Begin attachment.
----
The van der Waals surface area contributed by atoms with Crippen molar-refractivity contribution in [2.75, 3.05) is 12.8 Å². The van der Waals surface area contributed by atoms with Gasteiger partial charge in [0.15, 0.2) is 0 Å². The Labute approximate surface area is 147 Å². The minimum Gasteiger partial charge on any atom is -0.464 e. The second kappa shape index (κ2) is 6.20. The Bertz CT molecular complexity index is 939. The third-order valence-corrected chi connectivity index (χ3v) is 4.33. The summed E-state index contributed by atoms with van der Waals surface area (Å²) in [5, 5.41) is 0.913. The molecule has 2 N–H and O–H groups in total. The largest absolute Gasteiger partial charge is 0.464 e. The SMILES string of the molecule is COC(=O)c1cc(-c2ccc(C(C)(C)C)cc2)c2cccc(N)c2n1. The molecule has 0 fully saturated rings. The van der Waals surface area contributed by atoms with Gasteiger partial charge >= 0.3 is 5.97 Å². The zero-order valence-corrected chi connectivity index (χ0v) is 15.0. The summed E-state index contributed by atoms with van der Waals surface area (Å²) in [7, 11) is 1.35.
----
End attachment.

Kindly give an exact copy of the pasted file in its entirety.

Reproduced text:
The van der Waals surface area contributed by atoms with Crippen molar-refractivity contribution in [2.75, 3.05) is 12.8 Å². The van der Waals surface area contributed by atoms with Gasteiger partial charge in [0.15, 0.2) is 0 Å². The Labute approximate surface area is 147 Å². The minimum Gasteiger partial charge on any atom is -0.464 e. The second kappa shape index (κ2) is 6.20. The Bertz CT molecular complexity index is 939. The third-order valence-corrected chi connectivity index (χ3v) is 4.33. The summed E-state index contributed by atoms with van der Waals surface area (Å²) in [5, 5.41) is 0.913. The molecule has 2 N–H and O–H groups in total. The largest absolute Gasteiger partial charge is 0.464 e. The SMILES string of the molecule is COC(=O)c1cc(-c2ccc(C(C)(C)C)cc2)c2cccc(N)c2n1. The molecule has 0 fully saturated rings. The van der Waals surface area contributed by atoms with Gasteiger partial charge >= 0.3 is 5.97 Å². The zero-order valence-corrected chi connectivity index (χ0v) is 15.0. The summed E-state index contributed by atoms with van der Waals surface area (Å²) in [7, 11) is 1.35.